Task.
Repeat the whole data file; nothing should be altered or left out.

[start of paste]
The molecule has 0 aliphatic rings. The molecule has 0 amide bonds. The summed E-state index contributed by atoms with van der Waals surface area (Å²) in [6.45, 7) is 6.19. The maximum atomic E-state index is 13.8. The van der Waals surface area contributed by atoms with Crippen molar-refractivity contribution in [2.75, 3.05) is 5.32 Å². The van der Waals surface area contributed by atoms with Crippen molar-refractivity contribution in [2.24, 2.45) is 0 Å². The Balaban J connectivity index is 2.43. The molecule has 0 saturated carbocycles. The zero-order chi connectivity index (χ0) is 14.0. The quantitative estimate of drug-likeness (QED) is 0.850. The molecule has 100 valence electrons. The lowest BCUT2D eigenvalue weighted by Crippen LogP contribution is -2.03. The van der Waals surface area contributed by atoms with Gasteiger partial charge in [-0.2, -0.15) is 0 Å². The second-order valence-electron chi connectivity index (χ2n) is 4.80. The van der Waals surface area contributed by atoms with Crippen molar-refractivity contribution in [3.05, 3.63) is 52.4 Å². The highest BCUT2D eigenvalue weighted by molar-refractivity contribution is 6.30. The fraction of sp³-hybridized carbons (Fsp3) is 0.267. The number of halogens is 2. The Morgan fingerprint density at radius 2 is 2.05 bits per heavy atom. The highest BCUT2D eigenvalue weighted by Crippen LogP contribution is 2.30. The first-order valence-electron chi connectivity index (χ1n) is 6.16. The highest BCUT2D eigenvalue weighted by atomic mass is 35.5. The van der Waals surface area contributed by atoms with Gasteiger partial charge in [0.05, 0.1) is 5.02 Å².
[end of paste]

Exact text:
The molecule has 0 aliphatic rings. The molecule has 0 amide bonds. The summed E-state index contributed by atoms with van der Waals surface area (Å²) in [6.45, 7) is 6.19. The maximum atomic E-state index is 13.8. The van der Waals surface area contributed by atoms with Crippen molar-refractivity contribution in [2.75, 3.05) is 5.32 Å². The van der Waals surface area contributed by atoms with Crippen molar-refractivity contribution in [2.24, 2.45) is 0 Å². The Balaban J connectivity index is 2.43. The molecule has 0 saturated carbocycles. The zero-order chi connectivity index (χ0) is 14.0. The quantitative estimate of drug-likeness (QED) is 0.850. The molecule has 100 valence electrons. The lowest BCUT2D eigenvalue weighted by Crippen LogP contribution is -2.03. The van der Waals surface area contributed by atoms with Gasteiger partial charge in [-0.2, -0.15) is 0 Å². The second-order valence-electron chi connectivity index (χ2n) is 4.80. The van der Waals surface area contributed by atoms with Crippen molar-refractivity contribution in [3.05, 3.63) is 52.4 Å². The highest BCUT2D eigenvalue weighted by molar-refractivity contribution is 6.30. The fraction of sp³-hybridized carbons (Fsp3) is 0.267. The number of halogens is 2. The Morgan fingerprint density at radius 2 is 2.05 bits per heavy atom. The highest BCUT2D eigenvalue weighted by Crippen LogP contribution is 2.30. The first-order valence-electron chi connectivity index (χ1n) is 6.16. The highest BCUT2D eigenvalue weighted by atomic mass is 35.5. The van der Waals surface area contributed by atoms with Gasteiger partial charge in [0.05, 0.1) is 5.02 Å².